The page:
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Hey, that's Missouri and Oklahoma out there!
Roy Blount Jr.
November 03, 1969
If Colorado and Kansas State knew it, they didn't care as they squashed two Big Eight giants, threw the conference race into chaos and made the winner anyone's guess
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November 03, 1969

Hey, That's Missouri And Oklahoma Out There!

If Colorado and Kansas State knew it, they didn't care as they squashed two Big Eight giants, threw the conference race into chaos and made the winner anyone's guess

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Colorado, meanwhile, knew how it felt a year ago to get physically clobbered by Missouri in Columbia. The score didn't hurt so much. It was only 27-14. But the Tigers battered the Buffs around for a total of six concussions. Last week Bob Anderson, aided by a tough front four on defense, got revenge out in Boulder. Missouri could count about nine disabled Tigers as well as Colorado's 31 points when it was over.

There are several things to understand about Anderson. First, he was a rollout quarterback for two seasons (leading the Big Eight in total offense last year) and for the first two games of 1969. But then Coach Eddie Crowder secretly shifted him to tailback, believing Anderson might be all that Oklahoma's Steve Owens is. Perhaps Crowder is right. With the 132 yards he cranked out of Missouri, Anderson now has 704 yards for the year—71 more than Owens—and with his two touchdowns against Missouri he has just as many as the Sooner star (13), which makes them tied for the nation's scoring lead at 78 points, along with Jim Braxton of West Virginia. Anderson's two touchdowns also broke Whizzer White's career scoring total at Colorado, as if it hadn't been a tough enough year for the Supreme Court already.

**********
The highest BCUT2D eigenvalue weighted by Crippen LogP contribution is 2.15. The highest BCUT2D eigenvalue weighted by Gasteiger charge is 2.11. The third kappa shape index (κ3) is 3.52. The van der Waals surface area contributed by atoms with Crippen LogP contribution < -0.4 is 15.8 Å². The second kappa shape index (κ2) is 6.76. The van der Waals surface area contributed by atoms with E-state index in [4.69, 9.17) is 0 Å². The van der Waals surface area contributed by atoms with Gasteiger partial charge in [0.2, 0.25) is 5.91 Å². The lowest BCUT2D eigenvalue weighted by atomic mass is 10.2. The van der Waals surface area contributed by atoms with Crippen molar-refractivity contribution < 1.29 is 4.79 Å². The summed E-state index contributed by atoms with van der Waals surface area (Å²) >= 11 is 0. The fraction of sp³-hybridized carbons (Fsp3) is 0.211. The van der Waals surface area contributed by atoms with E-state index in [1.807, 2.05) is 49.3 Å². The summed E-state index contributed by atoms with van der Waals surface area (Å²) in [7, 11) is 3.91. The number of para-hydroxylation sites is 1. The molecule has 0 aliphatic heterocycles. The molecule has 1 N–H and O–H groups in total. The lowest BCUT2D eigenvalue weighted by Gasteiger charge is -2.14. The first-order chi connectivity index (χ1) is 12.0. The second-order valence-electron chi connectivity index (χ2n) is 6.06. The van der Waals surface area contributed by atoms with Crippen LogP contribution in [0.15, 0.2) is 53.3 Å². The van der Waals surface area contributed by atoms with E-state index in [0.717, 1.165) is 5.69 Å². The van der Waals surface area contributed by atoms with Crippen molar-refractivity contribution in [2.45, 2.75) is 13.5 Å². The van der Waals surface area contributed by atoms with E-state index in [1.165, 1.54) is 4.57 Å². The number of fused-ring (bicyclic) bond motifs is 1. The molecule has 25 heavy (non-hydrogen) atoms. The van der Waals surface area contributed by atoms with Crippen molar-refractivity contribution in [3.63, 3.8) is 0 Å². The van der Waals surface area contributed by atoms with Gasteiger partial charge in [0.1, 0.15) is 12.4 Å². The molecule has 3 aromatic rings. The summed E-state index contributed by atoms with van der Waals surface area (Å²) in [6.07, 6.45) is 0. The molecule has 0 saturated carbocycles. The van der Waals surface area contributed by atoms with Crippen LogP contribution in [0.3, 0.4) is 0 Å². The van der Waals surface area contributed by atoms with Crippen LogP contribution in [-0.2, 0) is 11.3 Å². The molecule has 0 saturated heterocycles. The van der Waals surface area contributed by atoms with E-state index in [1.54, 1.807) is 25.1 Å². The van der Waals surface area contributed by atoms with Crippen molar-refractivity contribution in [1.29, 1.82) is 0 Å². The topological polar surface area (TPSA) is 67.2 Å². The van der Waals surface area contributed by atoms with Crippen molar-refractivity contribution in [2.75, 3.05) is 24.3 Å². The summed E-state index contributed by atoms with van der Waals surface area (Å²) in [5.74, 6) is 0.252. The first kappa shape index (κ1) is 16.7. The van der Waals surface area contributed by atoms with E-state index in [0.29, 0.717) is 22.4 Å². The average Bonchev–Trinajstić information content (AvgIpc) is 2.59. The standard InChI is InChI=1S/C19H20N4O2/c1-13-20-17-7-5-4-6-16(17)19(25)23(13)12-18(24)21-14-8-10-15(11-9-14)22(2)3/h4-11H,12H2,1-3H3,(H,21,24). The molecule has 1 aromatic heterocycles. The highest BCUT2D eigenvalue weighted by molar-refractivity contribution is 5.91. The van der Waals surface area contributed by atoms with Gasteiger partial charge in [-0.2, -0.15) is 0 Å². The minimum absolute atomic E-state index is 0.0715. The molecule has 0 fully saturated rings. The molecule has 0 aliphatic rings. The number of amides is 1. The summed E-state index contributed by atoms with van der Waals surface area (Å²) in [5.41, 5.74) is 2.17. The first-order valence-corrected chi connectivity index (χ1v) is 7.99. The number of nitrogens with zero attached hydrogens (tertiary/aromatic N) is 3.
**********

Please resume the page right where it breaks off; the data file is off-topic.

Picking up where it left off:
Anderson is a strong ballcarrier, much on the order of Owens and almost as big at 208 and 6 feet. He bashes up and over tackles, drives by them and glances off defenders like a fish flipping out of a boat. He also dates a former pompon girl, has an older brother, Dick, who made All-America on defense for the Buffs two years ago, and is so intense a competitor that it was his idea, along with Colorado's other two captains, to lead the team in wind sprints in the end zone after every game—win or lose.

After the first few minutes there was little question about Missouri's fate at Boulder. Anderson's runs got his team off to a 10-0 lead, and when Missouri got back in the game on a 75-yard pass from erratic Terry McMillan to Mel Gray, the Buffs struck just as promptly. Paul Arendt, a substitute quarterback and another of those good sophomores who seem to be everywhere, passed 79 yards to Monte Huber to put the Buffs ahead by 17-7. When Missouri cut that margin, Colorado scored again behind Arendt. And when Missouri came back again, Colorado, with Anderson bolting over everyone, scored once more. It was such a delicious win that a little old lady greeted Anderson outside the dressing room with a homemade cake, presented it and said, "You've just done so much for me."

Apparently, one of the best decisions Crowder ever made at Colorado was to move Anderson to tailback. Anderson's throwing had never been quite satisfactory, but he was always a devastating runner. Crowder made the switch the week of the Indiana game in the most fascinating of ways. In workouts Anderson ran at tailback, but he wore another number. The quarterback, in turn, wore Anderson's number. This was just in case there were any spies peering down from the Flatirons, the mountain range that overlooks Colorado's scenic campus, a campus so noted for fun that coeds have been known to attend summer school there from the University of Hawaii, and so casual about recreation that a homecoming banner last week asked fans to PUT A TIGER IN YOUR PIPE.

It is no secret anymore that Bob Anderson is situated at running back or that Kansas State's Lynn Dickey is at least one-fourth of "super-super-super-super," so, regardless of what fans are smoking out in Boulder or Manhattan, the whole Big Eight is more than slightly on fire.

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